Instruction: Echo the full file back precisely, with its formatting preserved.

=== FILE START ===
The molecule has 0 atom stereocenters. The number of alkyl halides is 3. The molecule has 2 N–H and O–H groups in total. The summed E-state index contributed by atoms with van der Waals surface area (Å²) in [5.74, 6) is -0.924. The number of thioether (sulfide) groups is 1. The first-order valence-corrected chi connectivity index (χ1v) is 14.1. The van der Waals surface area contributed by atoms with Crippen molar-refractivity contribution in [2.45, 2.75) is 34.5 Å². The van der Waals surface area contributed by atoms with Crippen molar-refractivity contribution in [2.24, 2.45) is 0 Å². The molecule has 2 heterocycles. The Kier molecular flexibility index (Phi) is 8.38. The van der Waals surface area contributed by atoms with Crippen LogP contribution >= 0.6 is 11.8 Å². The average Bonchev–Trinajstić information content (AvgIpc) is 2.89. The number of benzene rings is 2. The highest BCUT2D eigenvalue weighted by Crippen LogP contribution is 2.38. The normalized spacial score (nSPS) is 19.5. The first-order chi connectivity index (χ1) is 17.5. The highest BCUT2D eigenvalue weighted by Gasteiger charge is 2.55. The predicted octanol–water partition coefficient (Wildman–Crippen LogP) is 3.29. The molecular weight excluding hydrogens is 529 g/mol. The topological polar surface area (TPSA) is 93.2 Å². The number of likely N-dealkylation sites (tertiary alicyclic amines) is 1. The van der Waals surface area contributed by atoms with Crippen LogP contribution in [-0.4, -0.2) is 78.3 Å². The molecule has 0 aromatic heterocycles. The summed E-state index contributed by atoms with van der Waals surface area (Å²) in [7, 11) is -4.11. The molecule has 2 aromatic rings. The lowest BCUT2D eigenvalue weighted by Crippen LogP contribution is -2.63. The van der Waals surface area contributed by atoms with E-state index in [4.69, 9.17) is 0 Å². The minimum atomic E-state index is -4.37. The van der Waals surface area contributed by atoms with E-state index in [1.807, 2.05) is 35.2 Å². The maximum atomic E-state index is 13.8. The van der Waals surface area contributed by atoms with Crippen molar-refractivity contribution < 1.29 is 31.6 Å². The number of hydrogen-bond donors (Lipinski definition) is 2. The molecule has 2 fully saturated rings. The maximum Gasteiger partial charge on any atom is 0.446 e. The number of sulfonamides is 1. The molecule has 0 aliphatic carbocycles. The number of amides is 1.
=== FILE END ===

The molecule has 0 atom stereocenters. The number of alkyl halides is 3. The molecule has 2 N–H and O–H groups in total. The summed E-state index contributed by atoms with van der Waals surface area (Å²) in [5.74, 6) is -0.924. The number of thioether (sulfide) groups is 1. The first-order valence-corrected chi connectivity index (χ1v) is 14.1. The van der Waals surface area contributed by atoms with Crippen molar-refractivity contribution in [2.45, 2.75) is 34.5 Å². The van der Waals surface area contributed by atoms with Crippen molar-refractivity contribution in [2.24, 2.45) is 0 Å². The molecule has 2 heterocycles. The Kier molecular flexibility index (Phi) is 8.38. The van der Waals surface area contributed by atoms with Crippen LogP contribution >= 0.6 is 11.8 Å². The average Bonchev–Trinajstić information content (AvgIpc) is 2.89. The number of benzene rings is 2. The highest BCUT2D eigenvalue weighted by Crippen LogP contribution is 2.38. The normalized spacial score (nSPS) is 19.5. The first-order chi connectivity index (χ1) is 17.5. The highest BCUT2D eigenvalue weighted by Gasteiger charge is 2.55. The predicted octanol–water partition coefficient (Wildman–Crippen LogP) is 3.29. The molecular weight excluding hydrogens is 529 g/mol. The topological polar surface area (TPSA) is 93.2 Å². The number of likely N-dealkylation sites (tertiary alicyclic amines) is 1. The van der Waals surface area contributed by atoms with Crippen LogP contribution in [-0.4, -0.2) is 78.3 Å². The molecule has 0 aromatic heterocycles. The summed E-state index contributed by atoms with van der Waals surface area (Å²) in [7, 11) is -4.11. The molecule has 2 aromatic rings. The lowest BCUT2D eigenvalue weighted by Crippen LogP contribution is -2.63. The van der Waals surface area contributed by atoms with E-state index in [4.69, 9.17) is 0 Å². The minimum atomic E-state index is -4.37. The van der Waals surface area contributed by atoms with E-state index in [1.807, 2.05) is 35.2 Å². The maximum atomic E-state index is 13.8. The van der Waals surface area contributed by atoms with Crippen molar-refractivity contribution < 1.29 is 31.6 Å². The number of hydrogen-bond donors (Lipinski definition) is 2. The molecule has 2 fully saturated rings. The maximum Gasteiger partial charge on any atom is 0.446 e. The number of sulfonamides is 1. The molecule has 0 aliphatic carbocycles. The number of amides is 1.